LBB> How do the Fit Cults of today differ from gym bunnies and fitness fanatics of yesteryear? 

BK> There are many similarities between the Fit Cults of today and gym bunnies from the past – it’s a big part of their personal identity, and they’re both fitness related. But the biggest difference between them is gym bunnies and fitness fanatics were more about the individual activity while Fit Cults are primarily a communal activity. Additionally, gym bunnies were more focused on just the fitness aspect, whereas Fit Cults are about a wellness lifestyle, incorporating food and other outside-the-workout elements. And today’s Fit Cults are social in a whole new way. Enabled by digital technology, they’re social beyond the actual activity – connecting them with other like-minded people to share work outs, stories and successes.


The Urban Caveman: if you work in advertising, you definitely know one. Or you are one.


LBB> And what do you think brands and advertisers should bear in mind when trying to connect with these Fit Cults?

BK> These groups are very committed and loyal so, from a marketing perspective, they make for ideal customers. But brands should beware; they are very discerning and don’t let just anyone in the club. The four profiles (www.fitcults.com) are a start to understanding what motivates these cults. The next step for brands is to figure out how and if it is appropriate to engage with them. We feel strongly that a brand has to have some type of connection with these groups (e.g. shared beliefs, health and wellness/lifestyle related, relevant offering). If not, any form of marketing engagement won’t be authentic and most likely won’t succeed. We have developed a marketing framework to engage (or infiltrate) these groups. It outlines rules of engagement with Fit Cults and various ways to activate – from messaging, to promotions, to new products, to full experiences.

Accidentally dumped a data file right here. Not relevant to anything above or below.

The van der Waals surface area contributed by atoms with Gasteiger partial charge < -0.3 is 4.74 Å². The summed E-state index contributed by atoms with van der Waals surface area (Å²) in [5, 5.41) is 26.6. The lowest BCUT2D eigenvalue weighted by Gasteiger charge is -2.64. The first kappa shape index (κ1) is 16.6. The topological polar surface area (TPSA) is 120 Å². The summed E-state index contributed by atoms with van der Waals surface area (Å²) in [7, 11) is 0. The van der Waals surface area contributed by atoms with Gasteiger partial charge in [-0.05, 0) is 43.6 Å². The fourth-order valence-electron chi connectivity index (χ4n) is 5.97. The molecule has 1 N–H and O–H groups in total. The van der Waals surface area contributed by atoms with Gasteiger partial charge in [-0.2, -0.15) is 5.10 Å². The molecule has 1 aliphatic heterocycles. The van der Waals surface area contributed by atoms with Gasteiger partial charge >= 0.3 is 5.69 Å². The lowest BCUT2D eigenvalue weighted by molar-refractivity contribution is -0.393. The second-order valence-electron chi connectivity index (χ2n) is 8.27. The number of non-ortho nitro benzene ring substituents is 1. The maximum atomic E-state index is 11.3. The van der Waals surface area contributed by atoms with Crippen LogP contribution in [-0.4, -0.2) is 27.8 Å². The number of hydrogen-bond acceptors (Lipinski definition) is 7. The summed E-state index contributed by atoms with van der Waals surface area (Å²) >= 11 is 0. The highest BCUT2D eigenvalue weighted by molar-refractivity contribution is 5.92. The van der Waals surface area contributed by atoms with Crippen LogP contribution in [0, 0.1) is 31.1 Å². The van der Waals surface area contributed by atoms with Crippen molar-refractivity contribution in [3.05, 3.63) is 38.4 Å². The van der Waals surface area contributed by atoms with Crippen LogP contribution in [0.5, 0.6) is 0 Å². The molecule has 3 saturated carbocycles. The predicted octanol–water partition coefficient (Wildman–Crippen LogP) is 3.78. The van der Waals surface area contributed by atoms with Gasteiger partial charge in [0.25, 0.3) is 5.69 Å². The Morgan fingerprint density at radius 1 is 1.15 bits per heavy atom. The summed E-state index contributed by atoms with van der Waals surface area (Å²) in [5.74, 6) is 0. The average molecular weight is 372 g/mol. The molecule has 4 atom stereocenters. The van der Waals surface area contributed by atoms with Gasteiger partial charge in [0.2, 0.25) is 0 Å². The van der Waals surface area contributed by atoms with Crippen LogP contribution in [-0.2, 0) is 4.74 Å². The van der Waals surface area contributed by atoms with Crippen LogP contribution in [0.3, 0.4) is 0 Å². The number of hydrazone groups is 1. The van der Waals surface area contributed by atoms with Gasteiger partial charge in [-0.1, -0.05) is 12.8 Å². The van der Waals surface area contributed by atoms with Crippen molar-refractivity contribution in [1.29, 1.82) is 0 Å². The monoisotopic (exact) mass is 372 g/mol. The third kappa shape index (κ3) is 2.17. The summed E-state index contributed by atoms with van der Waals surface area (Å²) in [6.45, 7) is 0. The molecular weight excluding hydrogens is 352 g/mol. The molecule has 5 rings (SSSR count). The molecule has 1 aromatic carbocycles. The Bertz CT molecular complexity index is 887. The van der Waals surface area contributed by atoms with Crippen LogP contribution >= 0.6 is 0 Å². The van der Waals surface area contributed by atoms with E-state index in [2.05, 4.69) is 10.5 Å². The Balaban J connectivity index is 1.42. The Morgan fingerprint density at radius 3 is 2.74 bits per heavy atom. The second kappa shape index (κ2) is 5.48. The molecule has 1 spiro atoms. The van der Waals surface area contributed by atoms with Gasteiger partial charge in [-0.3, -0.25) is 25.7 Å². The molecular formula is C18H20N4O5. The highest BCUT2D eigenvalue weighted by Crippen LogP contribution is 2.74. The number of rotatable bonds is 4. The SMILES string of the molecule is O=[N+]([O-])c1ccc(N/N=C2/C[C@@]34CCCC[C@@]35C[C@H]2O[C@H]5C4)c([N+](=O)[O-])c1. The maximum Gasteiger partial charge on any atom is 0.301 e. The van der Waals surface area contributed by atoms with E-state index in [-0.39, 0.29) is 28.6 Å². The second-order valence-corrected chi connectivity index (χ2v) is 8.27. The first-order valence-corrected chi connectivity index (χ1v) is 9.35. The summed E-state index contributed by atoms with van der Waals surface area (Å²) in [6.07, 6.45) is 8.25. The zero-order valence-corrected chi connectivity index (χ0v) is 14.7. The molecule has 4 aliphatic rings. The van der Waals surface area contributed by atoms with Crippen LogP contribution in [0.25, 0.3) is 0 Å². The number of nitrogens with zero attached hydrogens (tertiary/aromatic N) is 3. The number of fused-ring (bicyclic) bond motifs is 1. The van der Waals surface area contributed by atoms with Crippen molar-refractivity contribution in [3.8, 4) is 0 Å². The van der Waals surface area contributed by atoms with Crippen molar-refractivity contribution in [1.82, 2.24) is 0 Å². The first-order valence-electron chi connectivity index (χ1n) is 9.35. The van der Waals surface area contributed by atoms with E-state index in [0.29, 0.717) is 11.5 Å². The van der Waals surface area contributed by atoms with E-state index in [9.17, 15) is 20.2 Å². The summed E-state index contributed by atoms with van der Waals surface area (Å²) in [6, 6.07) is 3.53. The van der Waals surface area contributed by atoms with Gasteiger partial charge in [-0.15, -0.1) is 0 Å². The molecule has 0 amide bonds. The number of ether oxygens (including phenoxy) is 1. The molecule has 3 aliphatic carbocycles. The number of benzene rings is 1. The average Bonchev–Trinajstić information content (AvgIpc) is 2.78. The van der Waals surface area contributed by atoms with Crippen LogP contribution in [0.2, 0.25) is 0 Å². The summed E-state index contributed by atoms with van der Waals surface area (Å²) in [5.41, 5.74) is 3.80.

LBB> The ‘it’s not a diet it’s a lifestyle’ trend you identified looks like it will potentially prove rather disruptive to several sectors. How do you see it playing out?

BK> The old health and fitness paradigm was all about regimen, diets, obligations and restrictions. Moving towards a holistic, lifestyle based approach to wellness and fitness is already influencing new products, services and messaging from brands who can help people achieve their goals and, at the same time, foster stronger loyalty. If a brand can become part of someone’s lifestyle, it creates a more personal and emotional connection. 


LBB> It also looks like the quantified self isn’t going anywhere as wearable tech becomes more mainstream – as identified in your ‘mobile wellness’ trend. How will 2015 differ from 2014? Is it simply a case that mobile-linked fitness devices will achieve greater penetration or is there something else going on?

BK> This past year, wearables awareness reached a new mainstream level. In 2015, we expect to see adoption of these technologies continue to grow as these devices address two important consumer needs—wearability and relevance. Several of the newer devices are fashionable objects that people actually want to wear every day and everywhere. And, many of them are moving beyond discrete data sets to providing ‘whole health’ solutions that provide more actionable content. Further out, we believe these whole health ‘portals of you’ will converge with both the larger Internet of Things world and traditional healthcare systems. The ability to embed health-focused sensors that actually interact with multiple platforms and objects in the world is really exciting in the longer term.


Check out the Fit Cults findings here.

Genre: Strategy/Insight